Preparation of extract: The powdered plant material (160 g) was macerated with 400 mL of distilled water at 21-24°C temperature for 3 days with frequent shaking. After 3 days, the extracts were filtered and to the marc part 300 mL of the solvent was added and allowed to stand for next 2 days at same temperature for second time maceration (re-maceration) and after two days, again filtered similarly. The combined filtrates (macerates) were evaporated in vacuo at 40°C and the dry extract obtained (ZNA, yield 13.48% w/w) was stored in a vacuum desiccator for future use. Preliminary phytochemical studies were performed on ZNA as per reported methods (Harborne, 1998).
Drugs and chemicals: Acetyl salicylic acid (ASA) and ranitidine hydrochloride were from Mepro Pharmaceuticals Pvt. Ltd., Surendranagar, Gujarat, India. All the regents and chemicals used were of analytical grade obtained commercially. Doubled distilled water from all-glass still was employed throughout the present study.
Experimental animals: Adult male Wistar albino rats weighing 180-200 g were obtained from the animal house of Department of Pharmaceutical Sciences, Dibrugarh University, Dibrugarh-786004, India. The animals were grouped in polyacrylic cages (38 cmx23 cmx10 cm) with not more than three animals per cage and maintained under standard laboratory conditions (temperature 25±2°C) with dark and light cycle (14/10 h). They were allowed free access to standard dry pellet diet (Hindustan Lever, Gwuahati, India) and water ad libitum. The rats were acclimatized to laboratory condition for 10 days before commencement of experiment. All animal experimental procedures were reviewed and approved by the Institutional Animal Ethics Committee, Dibrugarh University (No. DUPS/IAEC/SB-07002).
Evaluation of gastric mucosal protection
Acetyl salicylic acid (ASA) induced gastric ulcer: The rats were weighed and divided into four groups each consisting six rats (n = 6). All rats were fasted for 36 h with water ad libitum. The first group of animals which served as control received distilled water 5 mL kg-1 b.wt. p.o. The second group of animals served as reference, received ranitidine hydrochloride at the dose of 35 mg kg-1 b.wt. p.o. (Kunle et al., 1999; Paul et al., 2000). The third and fourth groups of animals received ZNA at the doses of 100 mg and 200 mg kg-1 b.wt. p.o., respectively.
Thirty minutes after administration of distilled water, ranitidine hydrochloride and test extract to the four groups as mentioned above, an aqueous suspension of ASA at the dose of 250 mg kg-1 b.wt. was given orally to each rat (Kamsiah et al., 2005). After 6 h, all the animals were sacrificed by cervical dislocation; the stomachs were removed and opened along the greater curvature. The stomach was rinsed with normal saline and examined grossly. The ulcer index was evaluated according to number and severity of lesions formed and scored using the following scale (Liu et al., 2001).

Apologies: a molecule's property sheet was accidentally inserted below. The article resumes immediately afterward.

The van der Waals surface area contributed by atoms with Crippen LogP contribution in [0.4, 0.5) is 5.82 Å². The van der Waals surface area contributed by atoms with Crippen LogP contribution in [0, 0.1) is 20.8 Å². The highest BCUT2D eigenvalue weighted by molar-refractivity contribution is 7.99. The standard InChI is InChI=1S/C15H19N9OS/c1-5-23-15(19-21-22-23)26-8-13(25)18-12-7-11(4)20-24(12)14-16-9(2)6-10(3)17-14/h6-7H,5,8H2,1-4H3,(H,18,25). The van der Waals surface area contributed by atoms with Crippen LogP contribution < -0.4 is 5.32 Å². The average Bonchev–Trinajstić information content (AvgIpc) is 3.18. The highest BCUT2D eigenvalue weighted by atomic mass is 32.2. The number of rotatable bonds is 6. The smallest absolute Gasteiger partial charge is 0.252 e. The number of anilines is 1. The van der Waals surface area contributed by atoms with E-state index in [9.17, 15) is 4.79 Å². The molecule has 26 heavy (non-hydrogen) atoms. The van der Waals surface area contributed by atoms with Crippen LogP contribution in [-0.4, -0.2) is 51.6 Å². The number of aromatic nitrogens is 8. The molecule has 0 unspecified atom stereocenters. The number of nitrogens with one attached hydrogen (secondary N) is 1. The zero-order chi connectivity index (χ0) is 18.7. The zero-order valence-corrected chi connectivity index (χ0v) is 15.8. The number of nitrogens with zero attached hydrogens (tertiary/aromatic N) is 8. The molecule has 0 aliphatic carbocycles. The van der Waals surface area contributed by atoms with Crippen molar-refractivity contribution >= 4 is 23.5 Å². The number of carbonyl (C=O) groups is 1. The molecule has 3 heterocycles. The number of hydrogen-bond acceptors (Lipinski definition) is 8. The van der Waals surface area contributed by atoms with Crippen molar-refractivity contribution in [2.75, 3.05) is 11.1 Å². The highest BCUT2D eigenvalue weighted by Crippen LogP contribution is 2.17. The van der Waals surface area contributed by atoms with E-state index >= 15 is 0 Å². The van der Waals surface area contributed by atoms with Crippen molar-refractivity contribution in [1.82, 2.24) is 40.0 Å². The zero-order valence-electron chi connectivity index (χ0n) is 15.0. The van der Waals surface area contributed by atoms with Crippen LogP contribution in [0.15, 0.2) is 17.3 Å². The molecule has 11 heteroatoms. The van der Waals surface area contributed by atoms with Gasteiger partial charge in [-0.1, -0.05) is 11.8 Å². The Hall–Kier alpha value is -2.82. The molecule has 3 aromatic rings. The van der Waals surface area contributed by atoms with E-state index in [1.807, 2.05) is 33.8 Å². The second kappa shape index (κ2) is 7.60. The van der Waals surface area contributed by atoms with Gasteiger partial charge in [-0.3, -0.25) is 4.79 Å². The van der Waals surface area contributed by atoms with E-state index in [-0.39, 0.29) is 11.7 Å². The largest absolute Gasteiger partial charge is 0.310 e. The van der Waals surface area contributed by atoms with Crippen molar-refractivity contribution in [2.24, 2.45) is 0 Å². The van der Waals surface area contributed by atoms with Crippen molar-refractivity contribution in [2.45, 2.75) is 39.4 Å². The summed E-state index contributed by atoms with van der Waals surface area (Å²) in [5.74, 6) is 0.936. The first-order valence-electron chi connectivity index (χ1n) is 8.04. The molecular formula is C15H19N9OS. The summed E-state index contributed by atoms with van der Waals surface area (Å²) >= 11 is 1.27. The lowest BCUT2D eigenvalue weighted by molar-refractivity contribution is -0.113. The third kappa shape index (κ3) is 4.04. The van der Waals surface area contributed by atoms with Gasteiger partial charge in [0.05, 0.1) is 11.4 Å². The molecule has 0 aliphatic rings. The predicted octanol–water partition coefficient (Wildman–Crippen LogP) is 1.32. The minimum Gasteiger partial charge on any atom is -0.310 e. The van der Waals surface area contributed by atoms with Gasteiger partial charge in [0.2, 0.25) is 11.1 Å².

0 = No visible ulcers; 1 = petechial hemorrhage or minute pin point ulcers; 2 = One or two small ulcers; 3 = More than two ulcers, mainly with few large ulcers; 4 = More than two ulcers, with mainly large ulcers. The mean ulcer indices in each group were calculated and expressed the percentage of inhibition using the following formula:
Ethanol induced gastric ulcer: The rats were fasted for 18 h and deprived of water for 12 h before experiment. The rats were divided into four groups (n = 6) and received the drug interventions as described above in the ASA experiment. One hour after the treatments, the animals received ethanol at a dose of 1 mL/200 g b.wt. p.o. After 1 h, all the animals were sacrificed by cervical dislocation; the stomachs were removed and opened along the greater curvature, rinsed with normal saline. Then the gastric mucosa was observed and scored as mentioned above (Hollander et al., 1985; Al-Attar, 2011).
Stress induced gastric ulcer: The rats were fasted for 24 h with water ad libitum. The rats were divided into four groups (n = 6) and received the drug interventions as described above in the ASA experiment. Immediately after administration, each rat was immobilized in a cylindrical cage and immersed vertically to the level of xiphoid process in a water bath for 17 h, maintained at 25±2°C. Then the animals were sacrificed by cervical dislocation; the stomachs were removed and opened along the small curvature. The stomach was rinsed with normal saline and examined for gastric mucosal damage and scored as described above (Bacchi and Sertie, 1994; Gill et al., 2011a).
Statistical analysis: All data were expressed as the Mean±standard error of mean (SEM). The results were analyzed for statistical significance by one-way ANOVA followed by Dunnetts post hoc test of significance. p<0.001 was considered as statistically significant.
Preliminary phytochemical studies on ZNA demonstrated the presence of true alkaloids, flavonoids, carbohydrates, proteins and amino acids. The effects of ZNA on ASA induced gastric ulcers are summarized in Table 1. The extract at the dose of 100 mg kg-1 b.wt. exerted significant (p<0.05) inhibition against ulcer formation.